The road to the NNSA’s first exascale-class supercomputer, El Capitan, began several years ago. This enormous undertaking of meticulous planning and strategic collaborations is already bearing fruit in a number of ways. For instance, close coordination with the DOE Exascale Computing Project, Office of Science Advanced Scientific Computing Research program, and the NNSA Advanced Simulation and Computing (ASC) program has paved the way for secure integration of national security applications with a robust, exascale-ready software stack.

Enjoy this multi-part article series about Livermore Computing’s efforts to stand up the NNSA’s first exascale supercomputer. El Capitan will come online in 2024 with the processing power of more than 2 exaflops, or 2 quintillion (1018) calculations per second. The system will be used for predictive modeling and simulation in support of the stockpile stewardship program.

artist’s rendering of El Capitan in the machine room

1: It Takes a Village

"People across the Lab are pulling in the same direction for what will be one of the best computing systems in the world," says LC chief technology officer Bronis de Supinski.

three people install an early access system rack in the machine room

2: All the Moving Parts

"The functionality that El Capitan is going to unlock for our users and for the programs is the most exciting aspect," states integration Project lead Adam Bertsch.

the Systems Software and Security group standing in front of the Sierra supercomputer

3: The Right Operating System

"It's becoming more and more obvious to everyone that we really can do this," notes Jim Foraker, Systems Software and Security Group leader.

Pythagoras and Bronis hoist a Rabbit node into a rack of the Hetchy early access system

4: Storage in the Exascale Era

"Integrating Rabbits into the early access systems, and ultimately into El Capitan, is a huge co-design effort," says Brian Behlendorf, I/O lead.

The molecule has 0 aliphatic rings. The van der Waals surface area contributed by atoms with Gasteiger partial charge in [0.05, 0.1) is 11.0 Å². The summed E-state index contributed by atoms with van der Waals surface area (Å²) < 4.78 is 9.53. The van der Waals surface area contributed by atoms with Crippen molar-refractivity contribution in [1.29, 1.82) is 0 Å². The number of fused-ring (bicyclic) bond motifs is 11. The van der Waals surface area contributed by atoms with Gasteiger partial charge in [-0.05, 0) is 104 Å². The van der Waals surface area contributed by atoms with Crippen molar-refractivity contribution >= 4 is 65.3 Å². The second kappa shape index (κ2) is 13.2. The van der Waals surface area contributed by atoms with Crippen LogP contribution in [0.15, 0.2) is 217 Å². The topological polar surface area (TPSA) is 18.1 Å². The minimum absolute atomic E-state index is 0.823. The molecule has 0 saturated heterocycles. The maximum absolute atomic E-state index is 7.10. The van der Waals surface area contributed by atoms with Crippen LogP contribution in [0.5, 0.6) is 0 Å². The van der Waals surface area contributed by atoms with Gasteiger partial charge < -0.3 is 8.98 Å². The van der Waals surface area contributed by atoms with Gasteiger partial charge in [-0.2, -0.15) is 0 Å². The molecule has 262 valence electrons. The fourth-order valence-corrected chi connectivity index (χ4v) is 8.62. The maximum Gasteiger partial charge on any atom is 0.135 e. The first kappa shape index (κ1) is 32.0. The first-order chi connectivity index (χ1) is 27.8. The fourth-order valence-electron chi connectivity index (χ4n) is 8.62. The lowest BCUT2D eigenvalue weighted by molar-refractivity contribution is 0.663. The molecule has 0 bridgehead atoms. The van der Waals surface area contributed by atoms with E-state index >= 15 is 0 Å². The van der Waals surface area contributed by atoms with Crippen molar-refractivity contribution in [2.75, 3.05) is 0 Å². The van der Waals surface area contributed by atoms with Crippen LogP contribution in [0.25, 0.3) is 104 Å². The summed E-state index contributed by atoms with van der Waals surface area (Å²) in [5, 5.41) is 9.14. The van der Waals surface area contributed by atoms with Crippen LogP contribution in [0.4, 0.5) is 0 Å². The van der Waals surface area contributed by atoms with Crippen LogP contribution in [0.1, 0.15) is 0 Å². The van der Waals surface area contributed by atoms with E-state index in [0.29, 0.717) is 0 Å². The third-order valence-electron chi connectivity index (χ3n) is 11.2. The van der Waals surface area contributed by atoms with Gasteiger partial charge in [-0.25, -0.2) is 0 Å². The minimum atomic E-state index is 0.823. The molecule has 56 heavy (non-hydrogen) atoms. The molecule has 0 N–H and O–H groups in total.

Flux team members posed as a group outside building 453

5: A Framework for Complex Workflows

"We are providing more capable resource management through hierarchical, multi-level management and scheduling schemes," states LC division leader Becky Springmeyer.

artist’s rendering of graphics on the outside of the Tuolumne supercomputer

6: Modern Compilers

"There are a lot of opportunities for things to go wrong in a compiler," says ATS compiler team lead John Gyllenhaal.

diagram showing many colored boxes (denoting software packages) connected by complex lines (denoting dependency relationships)

7: Packaging for Everyone

“We need to be able to support all El Capitan users regardless of their packaging solution," says Greg Becker from the Packaging Working Group.

nine people stand as a group in front of the Sierra supercomputer

8: Prepping for Performance

Computer scientist Olga Pearce states, “It will be rewarding to see how all of our efforts contribute to the mission.” 

ooking down a row of racks with exposed wires, three people install components of El Capitan

9: Messaging and Math

“What we’re doing will enable El Capitan to handle a class of workloads that was never possible before,” notes Matt Leininger, Messaging Working Group lead.

Judy Hill presents at a lectern to an auditorium of people

10: Collaboration is Key

“I’m excited for those moments when El Capitan will surpass our expectations,” says Judy Hill, LLNL Center of Excellence lead.